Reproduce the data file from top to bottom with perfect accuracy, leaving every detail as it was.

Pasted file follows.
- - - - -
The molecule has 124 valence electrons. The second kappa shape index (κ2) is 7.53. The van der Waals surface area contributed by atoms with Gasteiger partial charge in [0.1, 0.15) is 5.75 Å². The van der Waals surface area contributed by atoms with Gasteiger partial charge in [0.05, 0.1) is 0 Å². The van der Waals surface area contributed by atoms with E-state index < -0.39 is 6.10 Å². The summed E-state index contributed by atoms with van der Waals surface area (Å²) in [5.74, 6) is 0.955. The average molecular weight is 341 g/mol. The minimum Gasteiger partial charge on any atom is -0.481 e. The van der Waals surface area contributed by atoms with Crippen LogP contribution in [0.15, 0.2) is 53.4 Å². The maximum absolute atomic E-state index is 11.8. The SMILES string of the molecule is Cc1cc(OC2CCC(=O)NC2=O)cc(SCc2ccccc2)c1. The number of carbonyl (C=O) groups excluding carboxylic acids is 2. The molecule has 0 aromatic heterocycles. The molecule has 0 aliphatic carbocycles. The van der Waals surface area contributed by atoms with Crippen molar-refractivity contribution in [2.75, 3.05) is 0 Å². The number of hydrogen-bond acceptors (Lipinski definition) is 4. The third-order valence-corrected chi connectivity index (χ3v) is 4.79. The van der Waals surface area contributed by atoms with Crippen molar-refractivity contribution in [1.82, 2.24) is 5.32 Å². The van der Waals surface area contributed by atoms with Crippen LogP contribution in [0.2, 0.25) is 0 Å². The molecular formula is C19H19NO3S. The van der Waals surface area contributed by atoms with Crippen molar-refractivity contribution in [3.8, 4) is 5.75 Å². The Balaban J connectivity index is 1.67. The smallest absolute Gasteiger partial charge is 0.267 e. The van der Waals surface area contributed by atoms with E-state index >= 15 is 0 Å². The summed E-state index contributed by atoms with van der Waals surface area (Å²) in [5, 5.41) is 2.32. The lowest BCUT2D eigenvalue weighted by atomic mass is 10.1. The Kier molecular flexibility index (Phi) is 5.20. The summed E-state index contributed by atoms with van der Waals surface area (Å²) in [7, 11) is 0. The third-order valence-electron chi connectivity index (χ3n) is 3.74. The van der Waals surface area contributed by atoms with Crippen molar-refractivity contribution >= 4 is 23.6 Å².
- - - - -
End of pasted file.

The molecule has 124 valence electrons. The second kappa shape index (κ2) is 7.53. The van der Waals surface area contributed by atoms with Gasteiger partial charge in [0.1, 0.15) is 5.75 Å². The van der Waals surface area contributed by atoms with Gasteiger partial charge in [0.05, 0.1) is 0 Å². The van der Waals surface area contributed by atoms with E-state index < -0.39 is 6.10 Å². The summed E-state index contributed by atoms with van der Waals surface area (Å²) in [5.74, 6) is 0.955. The average molecular weight is 341 g/mol. The minimum Gasteiger partial charge on any atom is -0.481 e. The van der Waals surface area contributed by atoms with Crippen LogP contribution in [0.15, 0.2) is 53.4 Å². The maximum absolute atomic E-state index is 11.8. The SMILES string of the molecule is Cc1cc(OC2CCC(=O)NC2=O)cc(SCc2ccccc2)c1. The number of carbonyl (C=O) groups excluding carboxylic acids is 2. The molecule has 0 aromatic heterocycles. The molecule has 0 aliphatic carbocycles. The van der Waals surface area contributed by atoms with Crippen molar-refractivity contribution in [2.75, 3.05) is 0 Å². The number of hydrogen-bond acceptors (Lipinski definition) is 4. The third-order valence-corrected chi connectivity index (χ3v) is 4.79. The van der Waals surface area contributed by atoms with Crippen molar-refractivity contribution in [1.82, 2.24) is 5.32 Å². The van der Waals surface area contributed by atoms with Crippen LogP contribution in [0.2, 0.25) is 0 Å². The molecular formula is C19H19NO3S. The van der Waals surface area contributed by atoms with Crippen molar-refractivity contribution in [3.8, 4) is 5.75 Å². The Balaban J connectivity index is 1.67. The smallest absolute Gasteiger partial charge is 0.267 e. The van der Waals surface area contributed by atoms with E-state index >= 15 is 0 Å². The summed E-state index contributed by atoms with van der Waals surface area (Å²) in [5, 5.41) is 2.32. The lowest BCUT2D eigenvalue weighted by atomic mass is 10.1. The Kier molecular flexibility index (Phi) is 5.20. The summed E-state index contributed by atoms with van der Waals surface area (Å²) in [7, 11) is 0. The third-order valence-electron chi connectivity index (χ3n) is 3.74. The van der Waals surface area contributed by atoms with Crippen molar-refractivity contribution >= 4 is 23.6 Å².